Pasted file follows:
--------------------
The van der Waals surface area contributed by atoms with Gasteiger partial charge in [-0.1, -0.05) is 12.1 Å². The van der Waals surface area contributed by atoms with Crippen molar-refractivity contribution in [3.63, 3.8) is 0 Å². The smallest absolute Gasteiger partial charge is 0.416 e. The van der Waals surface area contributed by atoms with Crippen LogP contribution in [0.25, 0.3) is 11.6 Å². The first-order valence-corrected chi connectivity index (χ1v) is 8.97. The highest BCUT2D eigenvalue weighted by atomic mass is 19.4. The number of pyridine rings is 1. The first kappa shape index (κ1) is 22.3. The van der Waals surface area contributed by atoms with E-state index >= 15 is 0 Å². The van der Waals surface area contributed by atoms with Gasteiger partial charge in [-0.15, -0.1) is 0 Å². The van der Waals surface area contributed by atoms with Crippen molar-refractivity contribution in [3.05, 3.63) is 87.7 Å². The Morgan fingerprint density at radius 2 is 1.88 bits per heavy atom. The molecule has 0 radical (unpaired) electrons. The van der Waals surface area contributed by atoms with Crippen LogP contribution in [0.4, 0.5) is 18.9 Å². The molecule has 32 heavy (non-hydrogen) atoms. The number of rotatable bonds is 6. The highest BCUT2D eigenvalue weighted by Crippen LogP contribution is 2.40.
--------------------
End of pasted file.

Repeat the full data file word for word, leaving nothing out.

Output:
The van der Waals surface area contributed by atoms with Gasteiger partial charge in [-0.1, -0.05) is 12.1 Å². The van der Waals surface area contributed by atoms with Crippen molar-refractivity contribution in [3.63, 3.8) is 0 Å². The smallest absolute Gasteiger partial charge is 0.416 e. The van der Waals surface area contributed by atoms with Crippen LogP contribution in [0.25, 0.3) is 11.6 Å². The first-order valence-corrected chi connectivity index (χ1v) is 8.97. The highest BCUT2D eigenvalue weighted by atomic mass is 19.4. The number of pyridine rings is 1. The first kappa shape index (κ1) is 22.3. The van der Waals surface area contributed by atoms with E-state index >= 15 is 0 Å². The van der Waals surface area contributed by atoms with Gasteiger partial charge in [-0.15, -0.1) is 0 Å². The van der Waals surface area contributed by atoms with Crippen molar-refractivity contribution in [3.05, 3.63) is 87.7 Å². The Morgan fingerprint density at radius 2 is 1.88 bits per heavy atom. The molecule has 0 radical (unpaired) electrons. The van der Waals surface area contributed by atoms with Crippen LogP contribution in [0.4, 0.5) is 18.9 Å². The molecule has 32 heavy (non-hydrogen) atoms. The number of rotatable bonds is 6. The highest BCUT2D eigenvalue weighted by Crippen LogP contribution is 2.40.